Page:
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Publication numberUS4539777 A
Publication typeGrant
Application numberUS 06/557,523
Publication dateSep 10, 1985
Filing dateDec 2, 1983
Priority dateDec 2, 1983
Fee statusPaid
Publication number06557523, 557523, US 4539777 A, US 4539777A, US-A-4539777, US4539777 A, US4539777A
InventorsBernard J. Brown, Thomas B. Peelle
Original AssigneeControl Gaging, Inc.
Export CitationBiBTeX, EndNote, RefMan
External Links: USPTO, USPTO Assignment, Espacenet
Machining in-process gage calibration from reference master
US 4539777 A
Abstract
A system and method for controlling operation of a machine tool such as a grinder wherein engagement of the machine tool with a workpiece is controlled in real time by a workpiece measurement signal from a gage likewise engaged with the workpiece. The measurement gage is periodically brought into measuring engagement with a gage master having a predetermined master dimension relative to the desired machined size of the workpiece. The resulting gage master measurement signal is compared with a reference, and a compensation signal is generated and stored as a function of the magnitude and polarity of any departure from the gage master measurement signal from the gage master reference signal. Thereafter, during the machining mode of operation, motion of the machine tool is controlled as a combined function of the workpiece measurement signal and the compensation signal generated and stored during the calibration mode of operation.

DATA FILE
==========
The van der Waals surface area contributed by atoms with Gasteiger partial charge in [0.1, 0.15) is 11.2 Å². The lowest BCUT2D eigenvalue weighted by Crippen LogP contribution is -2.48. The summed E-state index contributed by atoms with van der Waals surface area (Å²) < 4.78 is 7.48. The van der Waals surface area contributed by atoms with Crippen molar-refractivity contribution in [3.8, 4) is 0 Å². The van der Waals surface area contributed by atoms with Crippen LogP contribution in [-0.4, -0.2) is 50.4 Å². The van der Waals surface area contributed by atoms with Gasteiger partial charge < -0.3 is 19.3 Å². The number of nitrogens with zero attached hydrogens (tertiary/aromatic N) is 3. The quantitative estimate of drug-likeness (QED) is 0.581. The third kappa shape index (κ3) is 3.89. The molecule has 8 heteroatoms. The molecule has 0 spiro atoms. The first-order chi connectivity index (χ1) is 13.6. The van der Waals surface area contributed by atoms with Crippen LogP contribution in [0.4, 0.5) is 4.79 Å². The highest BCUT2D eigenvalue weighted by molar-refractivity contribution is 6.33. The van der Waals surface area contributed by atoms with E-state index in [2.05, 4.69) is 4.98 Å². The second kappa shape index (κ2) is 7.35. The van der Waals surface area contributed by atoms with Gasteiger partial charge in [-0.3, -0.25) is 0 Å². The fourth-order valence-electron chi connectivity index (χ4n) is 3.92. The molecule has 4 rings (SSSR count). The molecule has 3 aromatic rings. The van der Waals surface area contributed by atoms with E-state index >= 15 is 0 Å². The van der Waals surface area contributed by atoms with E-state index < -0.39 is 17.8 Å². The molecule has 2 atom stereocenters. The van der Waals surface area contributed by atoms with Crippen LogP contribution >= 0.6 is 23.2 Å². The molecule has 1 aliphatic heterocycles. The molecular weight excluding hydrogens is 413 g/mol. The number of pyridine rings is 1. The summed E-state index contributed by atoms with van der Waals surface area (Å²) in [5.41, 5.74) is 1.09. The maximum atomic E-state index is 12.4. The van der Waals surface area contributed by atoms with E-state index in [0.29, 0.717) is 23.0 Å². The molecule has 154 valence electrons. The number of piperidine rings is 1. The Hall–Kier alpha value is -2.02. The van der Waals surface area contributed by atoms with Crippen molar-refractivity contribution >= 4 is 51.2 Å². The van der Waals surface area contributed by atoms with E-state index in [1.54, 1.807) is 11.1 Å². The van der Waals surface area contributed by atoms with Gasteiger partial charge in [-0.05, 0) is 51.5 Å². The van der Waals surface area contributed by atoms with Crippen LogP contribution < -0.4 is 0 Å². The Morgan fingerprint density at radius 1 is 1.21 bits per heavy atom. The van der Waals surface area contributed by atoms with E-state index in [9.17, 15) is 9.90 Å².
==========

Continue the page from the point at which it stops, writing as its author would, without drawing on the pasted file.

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Claims(18)
The invention claimed is:
1. A system for controlling operation of a machine tool for removing stock from a workpiece comprising
gage means including a measurement gage and means for positioning said gage in engagement with a workpiece during machining thereof so as to provide a workpiece measurement signal as a function of dimensions of the workpiece,
means for varying engagement of the machine tool with the workpiece, including means for controlling such engagement in real time as a function of a control signal,